I have asked my mother on various occasions to tell me about Grandma. Mom has mentioned Grandma’s soft skin, her wonderful Sunday suppers, her tradition of serving jello (instead of ice cream) with cake, her generosity to hobos who often knocked on the back door, the dresses she made, and the way she would turn in circles and gently clap her hands while listening to her favorite gospel music.
More importantly, my mom describes Grandma as what some would call a prayer warrior. “She trusted Him for everything, and she prayed for everything,” my mother once said. Parking places, future sons-in-law, misplaced books, broken doorknobs, healing, strength for the day . . . anyone and anything . . . the list went on and on. My mother remembers that when Grandma ironed clothes she often lost herself in prayer—mom could tell by the look on Grandma’s face. She also remembers when the phone would ring, Grandma would take the call and then afterwards make her way straight to the bedroom. Later, mom like any energetic child, would barge into the room to ask her Mama something. There she would find Grandma on her knees—faithfully praying for a friend, a neighbor, a need.
Grandma’s petite frame was no indication of the size of her faith—she had a mighty confidence in God. She loved to sing of that confidence with a favorite hymn, “I know whom I have believed, and am persuaded that He is able / to keep that which I’ve committed unto Him against that day.” Another favorite song was: “I’ll Fly Away:” “Some glad morning, when this life is over I’ll fly away / To a land on God’s celestial shore; I’ll faly away! / I’ll fly away, Oh, Glory! I’ll fly away! / When I die, Hallelujah! By and by, I’ll fly away!”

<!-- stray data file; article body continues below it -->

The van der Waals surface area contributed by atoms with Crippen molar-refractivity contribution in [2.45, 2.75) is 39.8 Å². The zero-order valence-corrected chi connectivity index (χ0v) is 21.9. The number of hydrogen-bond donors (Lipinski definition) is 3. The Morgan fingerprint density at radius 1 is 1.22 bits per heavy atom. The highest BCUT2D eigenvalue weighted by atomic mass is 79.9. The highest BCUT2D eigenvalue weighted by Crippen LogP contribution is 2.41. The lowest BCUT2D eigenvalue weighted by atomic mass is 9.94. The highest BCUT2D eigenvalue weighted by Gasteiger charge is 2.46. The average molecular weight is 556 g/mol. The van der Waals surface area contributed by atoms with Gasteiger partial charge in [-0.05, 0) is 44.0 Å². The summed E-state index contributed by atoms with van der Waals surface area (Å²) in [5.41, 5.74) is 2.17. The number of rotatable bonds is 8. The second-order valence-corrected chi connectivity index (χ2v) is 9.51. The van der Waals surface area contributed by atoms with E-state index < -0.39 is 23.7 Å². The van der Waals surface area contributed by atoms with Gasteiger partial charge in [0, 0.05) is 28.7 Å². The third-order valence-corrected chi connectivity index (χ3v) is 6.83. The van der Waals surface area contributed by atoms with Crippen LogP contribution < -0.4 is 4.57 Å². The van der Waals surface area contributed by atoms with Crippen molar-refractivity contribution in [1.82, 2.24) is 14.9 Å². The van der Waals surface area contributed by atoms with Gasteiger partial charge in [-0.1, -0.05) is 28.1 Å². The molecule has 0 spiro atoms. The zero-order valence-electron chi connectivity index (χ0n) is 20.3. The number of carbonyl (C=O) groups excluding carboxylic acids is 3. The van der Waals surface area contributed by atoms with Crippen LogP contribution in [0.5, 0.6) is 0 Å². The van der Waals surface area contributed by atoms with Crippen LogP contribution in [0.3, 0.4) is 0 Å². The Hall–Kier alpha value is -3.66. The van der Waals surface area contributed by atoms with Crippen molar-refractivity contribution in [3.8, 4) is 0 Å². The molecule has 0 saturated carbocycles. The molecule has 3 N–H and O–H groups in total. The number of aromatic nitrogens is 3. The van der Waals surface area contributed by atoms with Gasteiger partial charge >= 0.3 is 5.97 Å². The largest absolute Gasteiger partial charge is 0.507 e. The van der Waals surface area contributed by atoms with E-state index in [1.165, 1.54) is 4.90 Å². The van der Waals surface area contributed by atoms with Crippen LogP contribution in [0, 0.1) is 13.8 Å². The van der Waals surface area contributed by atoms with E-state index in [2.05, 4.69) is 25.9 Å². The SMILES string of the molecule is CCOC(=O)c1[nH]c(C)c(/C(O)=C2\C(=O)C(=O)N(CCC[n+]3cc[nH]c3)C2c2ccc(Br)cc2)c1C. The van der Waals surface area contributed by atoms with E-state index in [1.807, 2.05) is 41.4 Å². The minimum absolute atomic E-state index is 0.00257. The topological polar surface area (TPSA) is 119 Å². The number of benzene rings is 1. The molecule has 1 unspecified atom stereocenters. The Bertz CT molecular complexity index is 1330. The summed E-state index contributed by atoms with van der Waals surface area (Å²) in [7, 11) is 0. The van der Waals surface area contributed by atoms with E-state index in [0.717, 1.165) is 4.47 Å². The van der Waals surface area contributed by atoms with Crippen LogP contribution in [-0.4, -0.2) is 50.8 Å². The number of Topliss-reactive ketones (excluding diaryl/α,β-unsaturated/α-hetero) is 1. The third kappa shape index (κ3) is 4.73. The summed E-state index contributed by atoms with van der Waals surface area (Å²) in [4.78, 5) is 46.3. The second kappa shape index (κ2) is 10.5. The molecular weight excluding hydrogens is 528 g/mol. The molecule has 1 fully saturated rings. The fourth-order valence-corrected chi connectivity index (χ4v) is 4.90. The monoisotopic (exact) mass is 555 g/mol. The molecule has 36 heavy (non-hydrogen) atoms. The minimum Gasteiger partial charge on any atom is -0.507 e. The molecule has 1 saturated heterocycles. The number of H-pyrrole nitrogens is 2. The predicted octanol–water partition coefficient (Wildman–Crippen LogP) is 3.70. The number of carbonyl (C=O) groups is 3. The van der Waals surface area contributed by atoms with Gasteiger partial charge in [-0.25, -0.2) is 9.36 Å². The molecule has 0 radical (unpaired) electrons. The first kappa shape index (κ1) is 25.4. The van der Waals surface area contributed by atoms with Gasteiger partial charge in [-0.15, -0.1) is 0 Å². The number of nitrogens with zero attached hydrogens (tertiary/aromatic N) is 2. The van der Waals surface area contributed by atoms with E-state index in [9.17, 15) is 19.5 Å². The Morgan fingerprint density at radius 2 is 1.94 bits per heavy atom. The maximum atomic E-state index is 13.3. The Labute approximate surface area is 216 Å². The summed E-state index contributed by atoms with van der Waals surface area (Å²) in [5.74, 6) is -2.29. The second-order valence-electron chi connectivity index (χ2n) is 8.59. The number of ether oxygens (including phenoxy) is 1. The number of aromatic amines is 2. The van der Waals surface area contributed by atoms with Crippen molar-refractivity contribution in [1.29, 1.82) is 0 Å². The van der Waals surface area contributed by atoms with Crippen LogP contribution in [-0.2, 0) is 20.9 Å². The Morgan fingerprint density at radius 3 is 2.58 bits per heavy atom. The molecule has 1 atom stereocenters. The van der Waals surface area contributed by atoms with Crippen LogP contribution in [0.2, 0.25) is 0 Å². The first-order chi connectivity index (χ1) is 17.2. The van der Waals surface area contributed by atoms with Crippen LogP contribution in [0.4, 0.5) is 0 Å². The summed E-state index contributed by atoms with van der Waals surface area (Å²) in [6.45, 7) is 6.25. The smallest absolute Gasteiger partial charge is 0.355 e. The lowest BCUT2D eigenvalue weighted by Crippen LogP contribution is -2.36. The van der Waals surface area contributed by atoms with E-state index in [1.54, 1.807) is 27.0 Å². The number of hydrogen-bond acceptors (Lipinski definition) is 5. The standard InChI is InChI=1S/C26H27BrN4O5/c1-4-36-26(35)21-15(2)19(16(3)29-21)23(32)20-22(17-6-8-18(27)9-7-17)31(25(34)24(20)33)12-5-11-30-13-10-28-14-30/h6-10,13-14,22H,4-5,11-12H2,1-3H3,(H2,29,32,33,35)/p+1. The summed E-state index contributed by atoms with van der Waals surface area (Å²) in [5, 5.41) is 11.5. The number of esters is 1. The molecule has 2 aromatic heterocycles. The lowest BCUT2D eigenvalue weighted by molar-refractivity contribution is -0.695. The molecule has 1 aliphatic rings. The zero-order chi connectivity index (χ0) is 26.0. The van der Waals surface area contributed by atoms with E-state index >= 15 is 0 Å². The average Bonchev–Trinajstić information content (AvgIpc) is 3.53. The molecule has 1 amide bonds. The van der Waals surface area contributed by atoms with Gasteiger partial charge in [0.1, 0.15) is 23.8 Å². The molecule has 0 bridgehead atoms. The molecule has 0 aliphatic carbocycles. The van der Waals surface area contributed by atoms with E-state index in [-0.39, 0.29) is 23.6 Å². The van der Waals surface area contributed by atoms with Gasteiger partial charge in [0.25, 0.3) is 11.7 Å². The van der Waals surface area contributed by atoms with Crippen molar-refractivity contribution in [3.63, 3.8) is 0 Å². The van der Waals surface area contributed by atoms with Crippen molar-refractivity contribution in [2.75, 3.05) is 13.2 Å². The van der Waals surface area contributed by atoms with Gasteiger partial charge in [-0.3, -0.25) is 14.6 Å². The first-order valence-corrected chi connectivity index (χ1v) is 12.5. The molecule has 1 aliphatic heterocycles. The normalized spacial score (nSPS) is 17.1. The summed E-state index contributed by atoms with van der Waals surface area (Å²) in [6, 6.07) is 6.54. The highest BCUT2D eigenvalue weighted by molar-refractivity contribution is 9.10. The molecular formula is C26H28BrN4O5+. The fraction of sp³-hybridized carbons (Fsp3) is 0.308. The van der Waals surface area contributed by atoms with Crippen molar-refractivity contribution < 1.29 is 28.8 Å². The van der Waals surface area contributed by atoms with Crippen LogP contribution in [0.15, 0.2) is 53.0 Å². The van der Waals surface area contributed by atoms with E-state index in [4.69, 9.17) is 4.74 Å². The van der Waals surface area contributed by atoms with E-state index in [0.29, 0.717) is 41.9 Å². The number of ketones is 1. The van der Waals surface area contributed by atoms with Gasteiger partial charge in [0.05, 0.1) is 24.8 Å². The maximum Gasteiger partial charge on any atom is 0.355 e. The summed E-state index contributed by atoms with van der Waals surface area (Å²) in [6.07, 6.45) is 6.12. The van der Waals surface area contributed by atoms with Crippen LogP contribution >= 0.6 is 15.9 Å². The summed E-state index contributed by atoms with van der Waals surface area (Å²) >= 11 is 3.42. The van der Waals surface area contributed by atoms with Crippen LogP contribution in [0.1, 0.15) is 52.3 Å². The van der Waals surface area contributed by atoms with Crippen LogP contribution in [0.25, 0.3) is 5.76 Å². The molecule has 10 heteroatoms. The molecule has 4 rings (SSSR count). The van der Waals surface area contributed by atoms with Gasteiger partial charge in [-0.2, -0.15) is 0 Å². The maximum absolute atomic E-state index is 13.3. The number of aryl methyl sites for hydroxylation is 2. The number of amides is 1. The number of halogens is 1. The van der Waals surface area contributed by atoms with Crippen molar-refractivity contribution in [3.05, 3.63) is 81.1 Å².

The Day she would fly away must have been on Grandma’s mind regularly. (She probably prayed about that, too!) She thought about it often enough, that on one occasion she declared that when it was her time to go, she wanted to die in church.
On May 18, 1969–my mother’s 27th birthday–the Lord, in a final act of faithfulness to Grandma in this world, granted her desire.
After my mother’s birthday party that afternoon, Grandma attended the evening service at her church. During the service, Grandma suffered a heart attack. She was carried to the back of the chapel . . . and she flew away.
Grandma’s daughters agreed together not to wear dark colors to the funeral. Their shock and grief was immense, but they knew their Mama was in Heaven—where there was no more sin, pain, or tears. And so, they wore light-colored dresses. My mother, who wore pale blue, found comfort in knowing that the Lord took Grandma in His perfect timing. The date, time, and place were no accident or surprise to God. There was peace in knowing His hand was upon it. I recently asked her how she had come to these conclusions.
“It must have been the Holy Spirit, because at that time I certainly had not been taught the sovereignty of God,” she replied.
“Do you think you believed God was in control because of the faith Grandma modeled before you?” I wondered.
“Probably so, ” she answered, “. . . probably so. Her confidence was in God.”
Grandma left a simple, yet significant, legacy which continues to reverberate through the generations. It was a legacy of faith, trust, and prayer. I have memories from my own childhood of walking past my mother’s bedroom and seeing my mother on her knees, elbows on the bed, praying. I want my children to see me praying by my bed, in a posture of humility and dependence on the God who is faithful to all generations. I don’t want my children to see me there, just to see me. I want my children to see me there, so that they will see God.
Grandma was a woman who walked—and prayed—wisely. My mother and I kneel in her shadow.